Across the world fermented foods are very popular. From sauerkraut to kimchi to kombucha, people have picked up on the benefits of making your foods in this fashion. But what are fermented foods? Well, they are foods that have been through a process of lacto fermentation in which natural bacteria feed on sugar and starch in the food creating lactic acid.

It takes some time to get it right so you have to be patient when making fermented snacks but, the wait is worth it. The process preserves these foods and creates high levels of beneficial enzymes, B vitamins, and various probiotics.


One ingredient very popular in fermented foods for its many positive attributes is ginger. Known for reducing inflammation, and fighting cancer, ginger has many properties that make its addition to anything a great idea. First, ginger contains gingerol, the main bioactive compound responsible for it’s anti-inflammatory and antioxidant effects. Second, ginger is ideal for treating any form of nausea. Third, ginger is known to combat high blood sugar and improve heart disease risk factors. Ginger is even known to lower levels of LDL (low-density lipoprotein, bad cholesterol). And much more.


Let’s start exploring what the worlds of fermented foods and ginger have in common.

Ginger Bug


  • 2 tablespoons ginger root, grated
  • 2 tablespoons sugar (any whole-foods sugar)
  • 1/2 cup filtered water
  • a quart or 1/2 gallon-size jar (or other)


Make sure your water is at room temperature, so the sugar will dissolve quickly and mix all the ingredients well. Cover with a napkin or paper towel and secure with a rubber band. Roughly every twenty-four hours, you should add all the ingredients listed above again. Don’t discard anything but keep adding. Make sure it’s aerated by stirring it occasionally. After some time you should notice it getting bubbly. Double check that nothing is growing inside the container every now and then. By the end of the week, you’ve got yourself a ginger bug that you can add to a glass of water for a stomach settling drink.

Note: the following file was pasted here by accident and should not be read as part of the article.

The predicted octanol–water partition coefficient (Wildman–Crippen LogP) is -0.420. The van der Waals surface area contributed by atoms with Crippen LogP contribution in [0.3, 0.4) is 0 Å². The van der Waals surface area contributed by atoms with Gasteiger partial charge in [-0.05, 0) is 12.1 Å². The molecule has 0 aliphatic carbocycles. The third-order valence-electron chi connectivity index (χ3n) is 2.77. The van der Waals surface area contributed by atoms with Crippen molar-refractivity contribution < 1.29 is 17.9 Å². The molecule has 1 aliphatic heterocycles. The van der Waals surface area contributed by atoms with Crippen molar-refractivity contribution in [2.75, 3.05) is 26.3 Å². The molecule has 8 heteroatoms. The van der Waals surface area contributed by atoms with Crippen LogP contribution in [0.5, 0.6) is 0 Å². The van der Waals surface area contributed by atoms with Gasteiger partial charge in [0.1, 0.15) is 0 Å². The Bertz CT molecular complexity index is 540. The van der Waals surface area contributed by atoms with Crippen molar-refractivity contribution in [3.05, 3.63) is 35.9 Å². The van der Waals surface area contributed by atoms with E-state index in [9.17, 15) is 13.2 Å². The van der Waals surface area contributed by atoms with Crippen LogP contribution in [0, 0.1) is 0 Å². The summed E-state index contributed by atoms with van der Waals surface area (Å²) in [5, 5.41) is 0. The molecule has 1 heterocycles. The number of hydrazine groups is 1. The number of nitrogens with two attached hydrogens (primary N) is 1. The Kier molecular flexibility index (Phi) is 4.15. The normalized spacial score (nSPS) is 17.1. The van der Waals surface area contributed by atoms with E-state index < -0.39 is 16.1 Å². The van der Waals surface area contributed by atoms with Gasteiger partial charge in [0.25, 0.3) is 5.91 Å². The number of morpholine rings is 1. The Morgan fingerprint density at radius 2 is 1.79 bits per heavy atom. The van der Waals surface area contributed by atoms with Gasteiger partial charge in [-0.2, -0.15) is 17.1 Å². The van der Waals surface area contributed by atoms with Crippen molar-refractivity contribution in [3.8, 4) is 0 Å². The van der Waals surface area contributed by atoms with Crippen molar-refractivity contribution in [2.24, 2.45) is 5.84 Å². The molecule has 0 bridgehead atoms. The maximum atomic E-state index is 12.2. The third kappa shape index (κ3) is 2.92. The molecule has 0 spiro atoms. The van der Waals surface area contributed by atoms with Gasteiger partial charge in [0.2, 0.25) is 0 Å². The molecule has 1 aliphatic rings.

Fermented ginger

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  • Ginger root, peeled and sliced
  • 1 tablespoon Turmeric
  • 1 tablespoon Sea salt
  • Lemon Juice (enough to cover everything)


Soak your ginger in cold water for roughly 15 minutes then using a spoon gently scrape the skin off. The amount of ginger you use depends on the size of jar you’ve chosen. For a small jar use a ginger root roughly the size of your hand. But remember if you use a larger jar to adjust the amount of turmeric and sea salt used. Squeeze about five lemons to get enough to cover the ginger, then combine it all in a bowl until all is dissolved. The final step is to pour it all over your ginger in the jar and close it up air tight. Allow it to ferment at room temperature for about two weeks. Serve on the side of a dish but don’t cook them if you want the advantages of the lacto fermentation.

Fermented foods and your stomach


Because fermented foods offer a wide array of probiotics, eating them can help introduce beneficial bacteria into your digestive system and help balance it out bowel health. As a result of having a proper gut bacteria balance, your digestive enzymes will do a better job at absorbing your food, and you can focus less on using supplements to get the vitamins you need. The same probiotics have a profound effect on your immune system, aiding in the production of antibodies, boosting your defense against illness and disease.

Want to try out some more fermented foods? Check out this ultimate guide today.


Wellness Mama. Health Benefits of Fermented Foods Published: September 12, 2016. Accessed: November 28, 2016.

The Hippy Gardener. Herb of the month recipes: Ginger Root published: October 2, 2013. Accessed: November 28, 2016.

Authority Nutrition. 11 Proven Health Benefits of Ginger Accessed: November 28, 2016.

Mercola. Fermented Foods: How to ‘Culture’ Your Way to Optimal Health Accessed: November 28, 2016.

Youtube. Ginger Bug – The Happy Pear – Fermented Gingerade Published: October 22, 2015. Accessed: November 28, 2016.

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